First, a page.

The Penguin Book of Fights, Feuds and Heartfelt Hatreds: An Anthology of Antipathy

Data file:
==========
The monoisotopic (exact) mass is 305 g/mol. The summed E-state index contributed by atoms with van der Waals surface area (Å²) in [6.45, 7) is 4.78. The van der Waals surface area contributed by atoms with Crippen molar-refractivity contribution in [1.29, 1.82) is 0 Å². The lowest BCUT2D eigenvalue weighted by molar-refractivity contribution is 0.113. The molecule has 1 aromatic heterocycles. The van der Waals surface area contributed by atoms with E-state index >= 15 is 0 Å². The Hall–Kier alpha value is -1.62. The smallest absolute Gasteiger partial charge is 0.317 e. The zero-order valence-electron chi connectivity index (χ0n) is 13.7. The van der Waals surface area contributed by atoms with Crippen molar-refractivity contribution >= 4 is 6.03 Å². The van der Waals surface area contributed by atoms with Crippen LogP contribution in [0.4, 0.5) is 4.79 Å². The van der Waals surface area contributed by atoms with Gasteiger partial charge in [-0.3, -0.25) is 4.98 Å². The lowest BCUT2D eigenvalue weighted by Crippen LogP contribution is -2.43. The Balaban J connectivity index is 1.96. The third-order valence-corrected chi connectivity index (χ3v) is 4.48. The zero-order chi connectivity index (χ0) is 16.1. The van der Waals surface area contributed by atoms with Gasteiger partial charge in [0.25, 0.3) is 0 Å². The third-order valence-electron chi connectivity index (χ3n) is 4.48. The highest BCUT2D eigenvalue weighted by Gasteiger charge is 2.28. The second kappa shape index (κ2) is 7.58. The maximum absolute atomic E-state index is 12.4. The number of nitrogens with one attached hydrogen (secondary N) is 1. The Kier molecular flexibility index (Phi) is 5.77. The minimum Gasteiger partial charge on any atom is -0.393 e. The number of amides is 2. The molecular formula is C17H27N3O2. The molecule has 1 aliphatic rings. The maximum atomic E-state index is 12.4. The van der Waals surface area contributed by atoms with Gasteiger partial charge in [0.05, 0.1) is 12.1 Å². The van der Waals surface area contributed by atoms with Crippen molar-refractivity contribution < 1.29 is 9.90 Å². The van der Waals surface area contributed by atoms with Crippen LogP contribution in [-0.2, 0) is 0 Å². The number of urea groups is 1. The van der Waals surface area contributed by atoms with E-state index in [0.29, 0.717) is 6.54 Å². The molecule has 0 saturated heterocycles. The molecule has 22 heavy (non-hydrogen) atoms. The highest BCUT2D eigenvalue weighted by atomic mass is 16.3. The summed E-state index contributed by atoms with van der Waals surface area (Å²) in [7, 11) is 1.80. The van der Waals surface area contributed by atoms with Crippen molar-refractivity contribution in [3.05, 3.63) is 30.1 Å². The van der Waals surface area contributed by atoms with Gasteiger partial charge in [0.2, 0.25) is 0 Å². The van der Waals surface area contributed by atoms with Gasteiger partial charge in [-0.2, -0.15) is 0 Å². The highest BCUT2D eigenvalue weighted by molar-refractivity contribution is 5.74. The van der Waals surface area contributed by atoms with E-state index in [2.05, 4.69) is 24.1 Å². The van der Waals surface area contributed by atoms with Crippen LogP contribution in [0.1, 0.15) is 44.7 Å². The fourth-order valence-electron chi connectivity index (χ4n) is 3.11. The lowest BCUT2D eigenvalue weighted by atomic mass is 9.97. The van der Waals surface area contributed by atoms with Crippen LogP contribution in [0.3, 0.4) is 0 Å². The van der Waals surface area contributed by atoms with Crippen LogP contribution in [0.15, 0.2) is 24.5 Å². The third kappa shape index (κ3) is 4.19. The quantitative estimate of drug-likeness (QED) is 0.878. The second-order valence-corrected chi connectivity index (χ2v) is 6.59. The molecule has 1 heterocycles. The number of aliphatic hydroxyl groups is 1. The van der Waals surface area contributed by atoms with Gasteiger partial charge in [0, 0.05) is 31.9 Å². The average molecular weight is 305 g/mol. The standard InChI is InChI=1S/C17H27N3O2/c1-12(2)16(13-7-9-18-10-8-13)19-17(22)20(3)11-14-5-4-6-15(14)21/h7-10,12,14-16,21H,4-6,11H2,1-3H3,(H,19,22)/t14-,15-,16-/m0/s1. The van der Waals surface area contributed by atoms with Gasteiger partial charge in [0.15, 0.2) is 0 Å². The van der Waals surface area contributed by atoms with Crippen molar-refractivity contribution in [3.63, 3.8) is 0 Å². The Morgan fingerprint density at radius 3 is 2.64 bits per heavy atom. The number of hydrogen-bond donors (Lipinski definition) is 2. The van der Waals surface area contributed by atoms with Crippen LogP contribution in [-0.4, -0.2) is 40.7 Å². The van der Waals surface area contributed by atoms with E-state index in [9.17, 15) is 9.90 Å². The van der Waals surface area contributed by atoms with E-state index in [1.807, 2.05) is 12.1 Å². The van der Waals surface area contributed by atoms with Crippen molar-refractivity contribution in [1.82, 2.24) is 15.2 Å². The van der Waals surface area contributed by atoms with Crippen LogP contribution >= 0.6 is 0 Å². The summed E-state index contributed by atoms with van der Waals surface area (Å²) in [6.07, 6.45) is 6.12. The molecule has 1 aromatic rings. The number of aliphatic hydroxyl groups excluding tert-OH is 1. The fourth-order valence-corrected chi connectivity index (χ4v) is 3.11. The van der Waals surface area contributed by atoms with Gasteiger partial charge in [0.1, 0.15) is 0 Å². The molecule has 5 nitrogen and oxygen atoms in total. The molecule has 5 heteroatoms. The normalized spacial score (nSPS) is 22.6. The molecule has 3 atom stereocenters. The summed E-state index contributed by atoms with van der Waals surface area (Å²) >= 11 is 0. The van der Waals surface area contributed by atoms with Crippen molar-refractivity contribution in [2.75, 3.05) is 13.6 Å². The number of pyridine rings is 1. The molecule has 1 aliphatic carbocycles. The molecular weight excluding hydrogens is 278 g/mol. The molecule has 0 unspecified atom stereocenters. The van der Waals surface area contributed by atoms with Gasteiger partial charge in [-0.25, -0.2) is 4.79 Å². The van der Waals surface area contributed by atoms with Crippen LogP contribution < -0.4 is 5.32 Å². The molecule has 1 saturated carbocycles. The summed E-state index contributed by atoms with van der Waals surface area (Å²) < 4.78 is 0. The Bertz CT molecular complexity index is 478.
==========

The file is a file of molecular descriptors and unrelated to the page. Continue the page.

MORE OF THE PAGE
In this anthology, Philip Kerr takes the reader on a tour of some of the famous and infamous fights, feuds and heartfelt hatreds which have peppered ... Show synopsis In this anthology, Philip Kerr takes the reader on a tour of some of the famous and infamous fights, feuds and heartfelt hatreds which have peppered history from the time of Caesar to the present: Knox's invective against women, Dr Johnson's loathing of Americans, a 19th-century duel which lasted for nearly 20 years, the antagonism between Bobby Kennedy and the head of the Teamsters Union, Jimmy Hoffa, the guerrilla war between Bette Davis and Joan Crawford during the filming of "Whatever Happened to Baby Jane?", the icy battle of etiquette between Wallis Simpson and the Queen Mother, Richard Branson versus Malcolm McLaren and the Sex Pistols, Lennon versus McCartney and the clash of the soft drinks empires at war. Reasons rational and irrational have provided the spark that ignites the fuel of hatred, from religion to a fear of insects. The weapons chosen have been as innocuous as scorn, as devastating as genocide. Some antipathies have lasted lifetimes, others only moments, but all illuminate a darker side of human nature. For some, hatred seems to bring a measure of enjoyment. The incurably cantakerous writer Alexander Woollcott "loved a good bicker" and delighted in setting whole bookshops of his fans in a seething rage against him, James Agate had "an unparalleled zest for the most moderate of dislikes" and Hemingway relished his undisputed skill as a master in the gentle art of making enemies. On a more chilling note, Hitler's "justification" of his hatred of the Jewish people is included, as are accounts of Malcolm X's use of racism to counter racism, the code to violence behind the brotherhood of Hell's Angels, the continuing animosity between Protestant and Catholic in Northern Ireland and John Osborne's outburst of spleen against his former wife, Jill Bennett. Philip Kerr has written three crime novels set in the Berlin of the 1930s and '40s: "March Violets", "The Pale Criminal" and "A German Requiem".